Washington County’s commissioners have demanded that the Bureau of Land Management grant a right of way for a new highway through the Red Cliffs NCA. The county claims the Norther Corridor is needed to relieve traffic congestion on a section of I-15 on the east side of St. George. The highway would pave over 150 acres of critical habitat for the Mojave desert tortoise and fragment thousands of acres of habitat in the highest-density tortoise zone in the Desert Reserve. Other tortoise impacts associated with the proposed highway include direct mortality during construction activities, increased predation, and increased human disturbance from increased access to formerly remote areas.
To make matters worse, it has long been clear that building new highways doesn’t relieve traffic congestion—more roads just leads to more driving, which offsets the initial (temporary) reduction in congestion. Washington County’s commissioners have gotten approval from the Bureau of Land Management—a federal agency that is supposed to act in the interest of the public rather than at the behest of local elected officials—to spoil the Red Cliffs for a project that won’t fix the problem.
St. George is also shirking responsibility for its impending water shortage. Other desert metropolitan areas, such as Phoenix and Las Vegas, have instituted mandatory conservation measures, but St. George and Washington County have not. As a result, the St. George metro uses twice as much water per capita as the national average, and says it needs more.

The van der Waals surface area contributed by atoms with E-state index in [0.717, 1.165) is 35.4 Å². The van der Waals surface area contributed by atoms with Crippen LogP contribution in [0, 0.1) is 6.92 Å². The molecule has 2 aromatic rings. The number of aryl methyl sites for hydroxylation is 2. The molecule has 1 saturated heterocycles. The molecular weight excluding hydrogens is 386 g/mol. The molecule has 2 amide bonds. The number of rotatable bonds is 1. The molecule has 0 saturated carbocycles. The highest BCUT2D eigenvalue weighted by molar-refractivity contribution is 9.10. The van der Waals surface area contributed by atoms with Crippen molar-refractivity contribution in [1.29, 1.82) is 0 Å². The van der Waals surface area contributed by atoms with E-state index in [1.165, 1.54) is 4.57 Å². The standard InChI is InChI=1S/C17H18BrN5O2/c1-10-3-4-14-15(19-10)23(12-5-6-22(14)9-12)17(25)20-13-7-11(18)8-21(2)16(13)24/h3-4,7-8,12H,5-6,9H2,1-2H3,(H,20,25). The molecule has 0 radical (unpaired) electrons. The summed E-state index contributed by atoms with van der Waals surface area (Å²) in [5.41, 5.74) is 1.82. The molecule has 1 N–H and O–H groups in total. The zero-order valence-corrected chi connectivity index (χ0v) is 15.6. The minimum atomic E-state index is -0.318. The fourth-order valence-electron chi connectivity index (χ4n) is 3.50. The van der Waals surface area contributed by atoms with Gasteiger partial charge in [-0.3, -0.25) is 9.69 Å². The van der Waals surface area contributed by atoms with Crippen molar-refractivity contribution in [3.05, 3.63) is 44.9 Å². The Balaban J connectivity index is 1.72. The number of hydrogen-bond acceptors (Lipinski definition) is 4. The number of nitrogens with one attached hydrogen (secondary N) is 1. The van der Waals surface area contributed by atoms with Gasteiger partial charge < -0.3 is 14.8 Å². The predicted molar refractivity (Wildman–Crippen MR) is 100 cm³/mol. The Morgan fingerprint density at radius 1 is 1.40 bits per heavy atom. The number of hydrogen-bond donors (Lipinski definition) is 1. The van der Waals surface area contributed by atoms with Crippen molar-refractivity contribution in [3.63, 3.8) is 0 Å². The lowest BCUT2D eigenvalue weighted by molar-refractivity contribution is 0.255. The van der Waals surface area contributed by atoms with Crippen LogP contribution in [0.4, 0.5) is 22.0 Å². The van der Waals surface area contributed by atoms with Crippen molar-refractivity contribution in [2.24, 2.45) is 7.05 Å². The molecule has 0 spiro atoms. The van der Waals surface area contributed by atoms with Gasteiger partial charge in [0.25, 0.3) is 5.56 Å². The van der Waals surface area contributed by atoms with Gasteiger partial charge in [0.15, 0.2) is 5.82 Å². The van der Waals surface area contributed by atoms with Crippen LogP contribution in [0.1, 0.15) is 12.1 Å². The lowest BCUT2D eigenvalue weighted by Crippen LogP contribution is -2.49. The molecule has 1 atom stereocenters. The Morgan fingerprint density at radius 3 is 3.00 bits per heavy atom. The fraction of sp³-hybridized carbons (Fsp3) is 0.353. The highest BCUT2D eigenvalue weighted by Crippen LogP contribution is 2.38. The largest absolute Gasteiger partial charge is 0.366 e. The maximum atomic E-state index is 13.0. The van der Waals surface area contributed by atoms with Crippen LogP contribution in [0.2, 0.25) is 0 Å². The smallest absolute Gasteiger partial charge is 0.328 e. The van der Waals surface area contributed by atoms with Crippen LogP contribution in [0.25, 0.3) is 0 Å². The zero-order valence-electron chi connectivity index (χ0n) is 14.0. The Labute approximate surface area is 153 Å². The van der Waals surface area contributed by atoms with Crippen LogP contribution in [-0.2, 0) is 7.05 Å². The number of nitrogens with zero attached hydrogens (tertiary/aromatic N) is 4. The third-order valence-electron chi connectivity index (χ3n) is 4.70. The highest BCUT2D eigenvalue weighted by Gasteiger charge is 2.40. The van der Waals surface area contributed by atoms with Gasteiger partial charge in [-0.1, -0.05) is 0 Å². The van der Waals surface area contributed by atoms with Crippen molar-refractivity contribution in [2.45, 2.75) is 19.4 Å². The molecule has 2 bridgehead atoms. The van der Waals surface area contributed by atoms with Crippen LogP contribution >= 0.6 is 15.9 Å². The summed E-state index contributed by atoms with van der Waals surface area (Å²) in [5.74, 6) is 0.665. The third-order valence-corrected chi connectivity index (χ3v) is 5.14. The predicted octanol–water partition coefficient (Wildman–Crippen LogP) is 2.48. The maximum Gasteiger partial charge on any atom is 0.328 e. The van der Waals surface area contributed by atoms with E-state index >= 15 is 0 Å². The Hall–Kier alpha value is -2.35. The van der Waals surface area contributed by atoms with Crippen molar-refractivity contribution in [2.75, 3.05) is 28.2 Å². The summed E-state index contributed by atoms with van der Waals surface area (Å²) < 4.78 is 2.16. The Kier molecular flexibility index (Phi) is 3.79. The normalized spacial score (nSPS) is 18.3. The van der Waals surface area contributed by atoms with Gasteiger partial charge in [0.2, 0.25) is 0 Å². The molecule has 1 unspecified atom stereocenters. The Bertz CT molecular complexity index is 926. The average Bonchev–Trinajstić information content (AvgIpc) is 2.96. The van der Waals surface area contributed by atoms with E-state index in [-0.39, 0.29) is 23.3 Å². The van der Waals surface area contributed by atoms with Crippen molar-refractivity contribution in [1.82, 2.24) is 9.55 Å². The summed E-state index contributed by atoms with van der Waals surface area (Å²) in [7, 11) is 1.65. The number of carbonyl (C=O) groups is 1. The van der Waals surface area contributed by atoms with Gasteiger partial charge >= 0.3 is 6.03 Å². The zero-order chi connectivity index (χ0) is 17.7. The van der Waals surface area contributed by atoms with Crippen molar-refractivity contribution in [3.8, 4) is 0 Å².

Rather than implementing conservation measures to reduce demand for water, St. George hopes to increase supply. To do so, it has proposed the Lake Powell Pipeline, a project to annually divert 90,000 acre-feet (28 billion gallons) of water from the Colorado River just upstream of the Grand Canyon and pump it uphill for 140 miles to southwest Utah. Just as the Northern Corridor would cut through the heart of the Red Cliffs NCA, the Lake Powell Pipeline would bisect the remote desert in northern Arizona and southern Utah, including the Paria Canyon-Vermillion Cliffs Wilderness Area. Diverting so much water each year would also diminish flows through the Grand Canyon and further downstream.
Decades of expansion have also drastically cut into the supply of raw land. To augment the supply, developers have submitted proposals to the Bureau of Land Management to acquire public land via land exchange and the Recreation and Public Purposes Act. If the proponents are successful, these conveyances will expand the region’s footprint further into the fragile desert and seek even more water from the Colorado River’s shrinking supply.
What’s happening in St. George is alarming for our nation as a whole. Western public lands have been set aside to ensure protection for future generations and so that we have wild places and habitat for wildlife as population growth soars. We should not be looking to public lands to carry the burden of poorly planned growth. Instead, local leaders should consider alternatives that will truly meet the challenges of local communities.
In the coming months we’ll be sharing more and plan to host a webinar to discuss some of these concerns in more detail. Until then, we at Guardians will continue to defend against these threats. We are continuing to challenge the legal parameters of the proposed road through a congressionally protect conservation area and will push to hold the BLM accountable to their own management responsibilities.